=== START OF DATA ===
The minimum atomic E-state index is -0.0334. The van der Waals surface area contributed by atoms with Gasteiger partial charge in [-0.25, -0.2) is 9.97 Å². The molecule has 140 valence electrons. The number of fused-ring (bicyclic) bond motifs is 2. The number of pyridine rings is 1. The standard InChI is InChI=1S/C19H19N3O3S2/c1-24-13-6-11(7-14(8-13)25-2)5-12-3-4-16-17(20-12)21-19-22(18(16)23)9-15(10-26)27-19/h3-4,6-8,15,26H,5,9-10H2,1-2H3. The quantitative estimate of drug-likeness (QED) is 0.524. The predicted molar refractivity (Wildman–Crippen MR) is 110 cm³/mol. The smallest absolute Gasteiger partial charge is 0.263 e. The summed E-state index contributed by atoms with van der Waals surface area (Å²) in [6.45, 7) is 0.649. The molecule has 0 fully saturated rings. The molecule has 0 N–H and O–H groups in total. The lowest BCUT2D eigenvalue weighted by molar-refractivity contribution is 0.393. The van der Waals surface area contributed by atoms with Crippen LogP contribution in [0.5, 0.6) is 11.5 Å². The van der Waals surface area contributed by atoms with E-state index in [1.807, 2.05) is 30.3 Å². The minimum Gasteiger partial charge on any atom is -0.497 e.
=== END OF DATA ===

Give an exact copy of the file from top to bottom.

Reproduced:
The minimum atomic E-state index is -0.0334. The van der Waals surface area contributed by atoms with Gasteiger partial charge in [-0.25, -0.2) is 9.97 Å². The molecule has 140 valence electrons. The number of fused-ring (bicyclic) bond motifs is 2. The number of pyridine rings is 1. The standard InChI is InChI=1S/C19H19N3O3S2/c1-24-13-6-11(7-14(8-13)25-2)5-12-3-4-16-17(20-12)21-19-22(18(16)23)9-15(10-26)27-19/h3-4,6-8,15,26H,5,9-10H2,1-2H3. The quantitative estimate of drug-likeness (QED) is 0.524. The predicted molar refractivity (Wildman–Crippen MR) is 110 cm³/mol. The smallest absolute Gasteiger partial charge is 0.263 e. The summed E-state index contributed by atoms with van der Waals surface area (Å²) in [6.45, 7) is 0.649. The molecule has 0 fully saturated rings. The molecule has 0 N–H and O–H groups in total. The lowest BCUT2D eigenvalue weighted by molar-refractivity contribution is 0.393. The van der Waals surface area contributed by atoms with Crippen LogP contribution in [0.5, 0.6) is 11.5 Å². The van der Waals surface area contributed by atoms with E-state index in [1.807, 2.05) is 30.3 Å². The minimum Gasteiger partial charge on any atom is -0.497 e.